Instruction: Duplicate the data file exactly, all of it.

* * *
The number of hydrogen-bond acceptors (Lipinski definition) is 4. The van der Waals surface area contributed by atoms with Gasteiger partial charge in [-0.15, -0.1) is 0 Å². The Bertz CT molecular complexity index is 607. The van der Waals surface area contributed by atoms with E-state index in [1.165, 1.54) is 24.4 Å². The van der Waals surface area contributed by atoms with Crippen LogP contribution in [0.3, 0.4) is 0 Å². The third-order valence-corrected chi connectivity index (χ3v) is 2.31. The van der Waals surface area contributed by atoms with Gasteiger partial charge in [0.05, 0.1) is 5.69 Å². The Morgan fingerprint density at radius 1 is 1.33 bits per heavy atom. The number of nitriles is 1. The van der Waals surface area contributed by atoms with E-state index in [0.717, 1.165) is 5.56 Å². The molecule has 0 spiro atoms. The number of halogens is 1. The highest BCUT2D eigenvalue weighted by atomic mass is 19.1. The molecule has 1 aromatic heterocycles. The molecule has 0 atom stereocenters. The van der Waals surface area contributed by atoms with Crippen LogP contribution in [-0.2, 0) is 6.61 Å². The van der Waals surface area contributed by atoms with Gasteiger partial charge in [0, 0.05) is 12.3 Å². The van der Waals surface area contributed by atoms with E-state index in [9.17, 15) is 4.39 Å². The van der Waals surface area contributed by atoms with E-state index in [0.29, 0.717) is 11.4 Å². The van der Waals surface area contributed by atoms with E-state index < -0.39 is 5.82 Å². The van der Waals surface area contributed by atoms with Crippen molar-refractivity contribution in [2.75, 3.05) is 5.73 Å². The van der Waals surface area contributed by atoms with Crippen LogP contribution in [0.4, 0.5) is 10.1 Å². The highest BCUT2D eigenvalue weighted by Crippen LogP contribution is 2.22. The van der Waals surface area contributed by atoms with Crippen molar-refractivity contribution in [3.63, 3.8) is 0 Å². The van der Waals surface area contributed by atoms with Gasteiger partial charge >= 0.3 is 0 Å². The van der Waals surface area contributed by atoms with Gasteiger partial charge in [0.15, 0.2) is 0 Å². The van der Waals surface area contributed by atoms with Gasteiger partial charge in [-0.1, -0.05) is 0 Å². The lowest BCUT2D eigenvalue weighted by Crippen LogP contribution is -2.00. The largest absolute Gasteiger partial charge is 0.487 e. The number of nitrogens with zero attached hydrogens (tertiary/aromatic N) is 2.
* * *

The number of hydrogen-bond acceptors (Lipinski definition) is 4. The van der Waals surface area contributed by atoms with Gasteiger partial charge in [-0.15, -0.1) is 0 Å². The Bertz CT molecular complexity index is 607. The van der Waals surface area contributed by atoms with E-state index in [1.165, 1.54) is 24.4 Å². The van der Waals surface area contributed by atoms with Crippen LogP contribution in [0.3, 0.4) is 0 Å². The third-order valence-corrected chi connectivity index (χ3v) is 2.31. The van der Waals surface area contributed by atoms with Gasteiger partial charge in [0.05, 0.1) is 5.69 Å². The Morgan fingerprint density at radius 1 is 1.33 bits per heavy atom. The number of nitriles is 1. The van der Waals surface area contributed by atoms with E-state index in [0.717, 1.165) is 5.56 Å². The molecule has 0 spiro atoms. The number of halogens is 1. The highest BCUT2D eigenvalue weighted by atomic mass is 19.1. The molecule has 1 aromatic heterocycles. The molecule has 0 atom stereocenters. The van der Waals surface area contributed by atoms with Crippen LogP contribution in [-0.2, 0) is 6.61 Å². The van der Waals surface area contributed by atoms with Gasteiger partial charge in [0, 0.05) is 12.3 Å². The van der Waals surface area contributed by atoms with E-state index in [9.17, 15) is 4.39 Å². The van der Waals surface area contributed by atoms with E-state index in [0.29, 0.717) is 11.4 Å². The van der Waals surface area contributed by atoms with E-state index < -0.39 is 5.82 Å². The van der Waals surface area contributed by atoms with Crippen molar-refractivity contribution in [2.75, 3.05) is 5.73 Å². The van der Waals surface area contributed by atoms with Crippen LogP contribution in [0.4, 0.5) is 10.1 Å². The highest BCUT2D eigenvalue weighted by Crippen LogP contribution is 2.22. The van der Waals surface area contributed by atoms with Crippen molar-refractivity contribution in [3.63, 3.8) is 0 Å². The van der Waals surface area contributed by atoms with Gasteiger partial charge >= 0.3 is 0 Å². The van der Waals surface area contributed by atoms with Gasteiger partial charge in [0.15, 0.2) is 0 Å². The van der Waals surface area contributed by atoms with Gasteiger partial charge in [-0.1, -0.05) is 0 Å². The lowest BCUT2D eigenvalue weighted by Crippen LogP contribution is -2.00. The largest absolute Gasteiger partial charge is 0.487 e. The number of nitrogens with zero attached hydrogens (tertiary/aromatic N) is 2.